This happened to me second time that my article got rejection after several months of review when article was not under actual review. Ten months ago I had submitted my work to mathematics journal of Elsevier, one month after submission my article status changed to under review, and I started waiting for review outcomes, but after ten months of review, editor responded: "I have checked your manuscript with care and I come to conclusion that your work is not suitable for publication in our journal". How could they take 10 months to decide the eligibility for aim and scope, why they put "under review" label for article when actually it is not under review?
"Under review" may include the review of the editor or editors, so in this case it may be under review. It also may be (as Maarten commented) that the paper was sent out and the reviewers indicated that the paper was not suitable for that journal without comments.
A few years ago I had a terrible experience where a journal had a change in editors and management and they lost my paper. I had no idea and they would answer my emails about the paper, but never get back to me about why I couldn't get any information about my paper. This went on for about a year. Ultimately, it worked out, but remember that editors and reviewers are often volunteers, so some may not put their reviews as a priority in their schedule. This isn't fair to the authors, but it is the truth. I'm sorry you dealt with this frustrating situation, but I find that these things are a lesson learned and if anyone asks you about your thoughts on submitting to that exact journal, you know what to tell them.
"Injustice" is a fairly strong way to phrase this.
Is it annoying? Yes. Is it possibly reason to reconsider submitting things to this journal in the future (assuming 10 months is unusual for your field)? Also yes.
As for how this is possible, there are a few major mechanisms:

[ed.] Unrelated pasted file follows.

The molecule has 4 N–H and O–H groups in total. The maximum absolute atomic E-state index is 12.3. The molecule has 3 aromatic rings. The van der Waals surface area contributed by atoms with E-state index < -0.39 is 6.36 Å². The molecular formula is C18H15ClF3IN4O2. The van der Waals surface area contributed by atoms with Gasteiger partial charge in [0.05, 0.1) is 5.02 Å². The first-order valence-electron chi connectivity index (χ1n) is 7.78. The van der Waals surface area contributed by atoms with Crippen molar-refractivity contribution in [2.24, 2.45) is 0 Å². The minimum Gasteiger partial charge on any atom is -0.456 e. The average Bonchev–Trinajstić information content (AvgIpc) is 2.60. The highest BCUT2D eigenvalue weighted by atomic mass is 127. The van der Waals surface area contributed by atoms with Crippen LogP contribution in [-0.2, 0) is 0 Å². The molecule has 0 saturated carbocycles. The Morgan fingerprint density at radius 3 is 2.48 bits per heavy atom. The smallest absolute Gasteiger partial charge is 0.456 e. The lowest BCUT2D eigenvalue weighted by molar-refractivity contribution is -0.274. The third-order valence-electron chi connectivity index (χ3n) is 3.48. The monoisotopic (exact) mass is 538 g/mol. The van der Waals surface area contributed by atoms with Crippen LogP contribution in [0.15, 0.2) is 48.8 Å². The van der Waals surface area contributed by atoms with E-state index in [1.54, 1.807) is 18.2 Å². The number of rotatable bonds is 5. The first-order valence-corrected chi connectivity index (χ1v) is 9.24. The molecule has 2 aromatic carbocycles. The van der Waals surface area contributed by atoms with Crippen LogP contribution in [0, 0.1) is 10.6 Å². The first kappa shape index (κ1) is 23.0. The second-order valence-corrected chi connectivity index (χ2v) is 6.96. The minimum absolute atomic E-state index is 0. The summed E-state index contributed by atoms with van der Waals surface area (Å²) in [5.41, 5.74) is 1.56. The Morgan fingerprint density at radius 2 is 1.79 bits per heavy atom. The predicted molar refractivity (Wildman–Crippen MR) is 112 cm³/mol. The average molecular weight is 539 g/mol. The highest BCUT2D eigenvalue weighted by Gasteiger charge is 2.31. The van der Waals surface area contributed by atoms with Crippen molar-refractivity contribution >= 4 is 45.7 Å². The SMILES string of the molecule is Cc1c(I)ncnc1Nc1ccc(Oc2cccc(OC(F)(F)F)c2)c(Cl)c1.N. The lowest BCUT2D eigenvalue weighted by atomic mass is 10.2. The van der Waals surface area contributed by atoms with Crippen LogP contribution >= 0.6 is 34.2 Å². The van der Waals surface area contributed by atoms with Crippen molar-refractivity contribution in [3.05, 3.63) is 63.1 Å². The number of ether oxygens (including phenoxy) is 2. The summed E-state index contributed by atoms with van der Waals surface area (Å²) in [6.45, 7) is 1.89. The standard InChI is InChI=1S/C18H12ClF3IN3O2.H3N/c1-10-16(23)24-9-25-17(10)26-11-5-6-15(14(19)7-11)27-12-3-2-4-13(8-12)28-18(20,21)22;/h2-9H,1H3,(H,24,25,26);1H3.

- "Under Review" may include Under Review by the Editors. That process may simply take a long time (editors are busy people), or have required a great deal of time in finding an editor who could do the initial evaluation, take the time to look it over, etc.
- "Under Review" may also include the process of looking for reviewers, and this proved particularly difficult and/or time consuming to find. So, after failing to find some, the editor may have sat down to make the calculus of whether or not to continue pursuing reviewers and decided that your paper wasn't compelling enough to chase after it.
Regardless, you can't actual know that it wasn't under something that the journal considers review.
Depending on the scope of submitted paper, editors sometimes have hard time to find a suitable reviewer. During the process, a considerable amount of time might be needed.
The reviewing process starts when editors send the paper to the first suitable reviewer, and ends when final review is complete. Usually, it is not a single reviewer, but several reviewers.
Unfortunately, some reviewers might reject to review the paper for various reasons. If the general response is "I cannot review because the topic is out of scope," then the editor might decide it is not suitable for the journal as well.